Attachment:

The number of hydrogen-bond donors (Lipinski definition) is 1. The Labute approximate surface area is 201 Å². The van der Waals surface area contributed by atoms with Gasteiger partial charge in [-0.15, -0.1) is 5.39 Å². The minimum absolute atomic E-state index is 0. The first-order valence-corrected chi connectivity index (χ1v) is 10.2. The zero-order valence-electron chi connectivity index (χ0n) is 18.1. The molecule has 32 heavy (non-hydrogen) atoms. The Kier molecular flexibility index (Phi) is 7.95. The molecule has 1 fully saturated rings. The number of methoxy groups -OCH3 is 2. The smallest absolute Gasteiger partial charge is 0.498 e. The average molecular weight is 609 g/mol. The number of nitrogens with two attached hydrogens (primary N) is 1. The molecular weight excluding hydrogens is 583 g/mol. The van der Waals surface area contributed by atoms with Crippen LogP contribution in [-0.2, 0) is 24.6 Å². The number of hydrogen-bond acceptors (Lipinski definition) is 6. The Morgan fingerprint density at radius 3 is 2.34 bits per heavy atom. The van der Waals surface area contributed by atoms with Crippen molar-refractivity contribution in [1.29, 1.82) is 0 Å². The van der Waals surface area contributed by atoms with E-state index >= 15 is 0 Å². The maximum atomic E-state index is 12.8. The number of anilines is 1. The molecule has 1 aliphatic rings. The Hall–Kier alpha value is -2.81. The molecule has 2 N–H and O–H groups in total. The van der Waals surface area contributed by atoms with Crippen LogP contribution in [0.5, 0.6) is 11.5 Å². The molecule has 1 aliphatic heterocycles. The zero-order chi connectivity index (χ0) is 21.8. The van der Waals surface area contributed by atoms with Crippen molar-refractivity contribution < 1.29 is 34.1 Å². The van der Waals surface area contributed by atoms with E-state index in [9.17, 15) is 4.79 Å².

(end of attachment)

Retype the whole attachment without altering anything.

The number of hydrogen-bond donors (Lipinski definition) is 1. The Labute approximate surface area is 201 Å². The van der Waals surface area contributed by atoms with Gasteiger partial charge in [-0.15, -0.1) is 5.39 Å². The minimum absolute atomic E-state index is 0. The first-order valence-corrected chi connectivity index (χ1v) is 10.2. The zero-order valence-electron chi connectivity index (χ0n) is 18.1. The molecule has 32 heavy (non-hydrogen) atoms. The Kier molecular flexibility index (Phi) is 7.95. The molecule has 1 fully saturated rings. The number of methoxy groups -OCH3 is 2. The smallest absolute Gasteiger partial charge is 0.498 e. The average molecular weight is 609 g/mol. The number of nitrogens with two attached hydrogens (primary N) is 1. The molecular weight excluding hydrogens is 583 g/mol. The van der Waals surface area contributed by atoms with Crippen LogP contribution in [-0.2, 0) is 24.6 Å². The number of hydrogen-bond acceptors (Lipinski definition) is 6. The Morgan fingerprint density at radius 3 is 2.34 bits per heavy atom. The van der Waals surface area contributed by atoms with Crippen molar-refractivity contribution in [1.29, 1.82) is 0 Å². The van der Waals surface area contributed by atoms with E-state index >= 15 is 0 Å². The maximum atomic E-state index is 12.8. The number of anilines is 1. The molecule has 1 aliphatic rings. The Hall–Kier alpha value is -2.81. The molecule has 2 N–H and O–H groups in total. The van der Waals surface area contributed by atoms with Crippen LogP contribution in [0.5, 0.6) is 11.5 Å². The molecule has 1 aliphatic heterocycles. The zero-order chi connectivity index (χ0) is 21.8. The van der Waals surface area contributed by atoms with Crippen molar-refractivity contribution < 1.29 is 34.1 Å². The van der Waals surface area contributed by atoms with E-state index in [9.17, 15) is 4.79 Å².